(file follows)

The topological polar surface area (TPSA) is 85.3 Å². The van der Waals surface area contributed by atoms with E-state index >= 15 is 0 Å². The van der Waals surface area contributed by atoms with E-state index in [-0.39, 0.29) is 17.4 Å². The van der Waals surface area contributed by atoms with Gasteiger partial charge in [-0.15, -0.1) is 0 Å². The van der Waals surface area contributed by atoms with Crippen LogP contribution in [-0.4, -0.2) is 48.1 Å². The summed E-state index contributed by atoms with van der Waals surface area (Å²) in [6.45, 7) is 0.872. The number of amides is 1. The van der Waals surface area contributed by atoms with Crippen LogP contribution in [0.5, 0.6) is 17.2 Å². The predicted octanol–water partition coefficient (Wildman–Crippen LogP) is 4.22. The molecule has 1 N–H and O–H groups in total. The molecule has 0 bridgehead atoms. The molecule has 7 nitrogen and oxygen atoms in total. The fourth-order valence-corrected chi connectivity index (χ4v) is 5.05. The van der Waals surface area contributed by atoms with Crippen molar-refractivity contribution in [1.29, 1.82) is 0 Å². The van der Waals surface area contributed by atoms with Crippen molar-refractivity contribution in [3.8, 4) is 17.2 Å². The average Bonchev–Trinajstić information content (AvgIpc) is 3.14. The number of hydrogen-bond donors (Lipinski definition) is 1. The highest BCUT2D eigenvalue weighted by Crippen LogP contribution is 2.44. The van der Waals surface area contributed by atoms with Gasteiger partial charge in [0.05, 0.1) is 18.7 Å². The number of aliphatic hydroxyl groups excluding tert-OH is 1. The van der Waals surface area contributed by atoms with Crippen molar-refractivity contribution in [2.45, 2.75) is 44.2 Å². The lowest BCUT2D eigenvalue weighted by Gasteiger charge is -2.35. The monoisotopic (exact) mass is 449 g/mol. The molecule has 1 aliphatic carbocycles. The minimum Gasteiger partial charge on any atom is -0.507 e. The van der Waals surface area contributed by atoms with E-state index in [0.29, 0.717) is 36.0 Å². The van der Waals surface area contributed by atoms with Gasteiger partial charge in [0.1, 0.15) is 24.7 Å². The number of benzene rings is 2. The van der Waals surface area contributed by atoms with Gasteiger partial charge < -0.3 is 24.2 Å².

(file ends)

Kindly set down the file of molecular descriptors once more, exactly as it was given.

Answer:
The topological polar surface area (TPSA) is 85.3 Å². The van der Waals surface area contributed by atoms with E-state index >= 15 is 0 Å². The van der Waals surface area contributed by atoms with E-state index in [-0.39, 0.29) is 17.4 Å². The van der Waals surface area contributed by atoms with Gasteiger partial charge in [-0.15, -0.1) is 0 Å². The van der Waals surface area contributed by atoms with Crippen LogP contribution in [-0.4, -0.2) is 48.1 Å². The summed E-state index contributed by atoms with van der Waals surface area (Å²) in [6.45, 7) is 0.872. The number of amides is 1. The van der Waals surface area contributed by atoms with Crippen LogP contribution in [0.5, 0.6) is 17.2 Å². The predicted octanol–water partition coefficient (Wildman–Crippen LogP) is 4.22. The molecule has 1 N–H and O–H groups in total. The molecule has 0 bridgehead atoms. The molecule has 7 nitrogen and oxygen atoms in total. The fourth-order valence-corrected chi connectivity index (χ4v) is 5.05. The van der Waals surface area contributed by atoms with Crippen molar-refractivity contribution in [1.29, 1.82) is 0 Å². The van der Waals surface area contributed by atoms with Crippen molar-refractivity contribution in [3.8, 4) is 17.2 Å². The average Bonchev–Trinajstić information content (AvgIpc) is 3.14. The number of hydrogen-bond donors (Lipinski definition) is 1. The highest BCUT2D eigenvalue weighted by Crippen LogP contribution is 2.44. The van der Waals surface area contributed by atoms with Gasteiger partial charge in [0.05, 0.1) is 18.7 Å². The number of aliphatic hydroxyl groups excluding tert-OH is 1. The van der Waals surface area contributed by atoms with Crippen molar-refractivity contribution in [2.45, 2.75) is 44.2 Å². The lowest BCUT2D eigenvalue weighted by Gasteiger charge is -2.35. The monoisotopic (exact) mass is 449 g/mol. The molecule has 1 aliphatic carbocycles. The minimum Gasteiger partial charge on any atom is -0.507 e. The van der Waals surface area contributed by atoms with E-state index in [0.29, 0.717) is 36.0 Å². The van der Waals surface area contributed by atoms with Gasteiger partial charge in [0.1, 0.15) is 24.7 Å². The number of benzene rings is 2. The van der Waals surface area contributed by atoms with Gasteiger partial charge < -0.3 is 24.2 Å².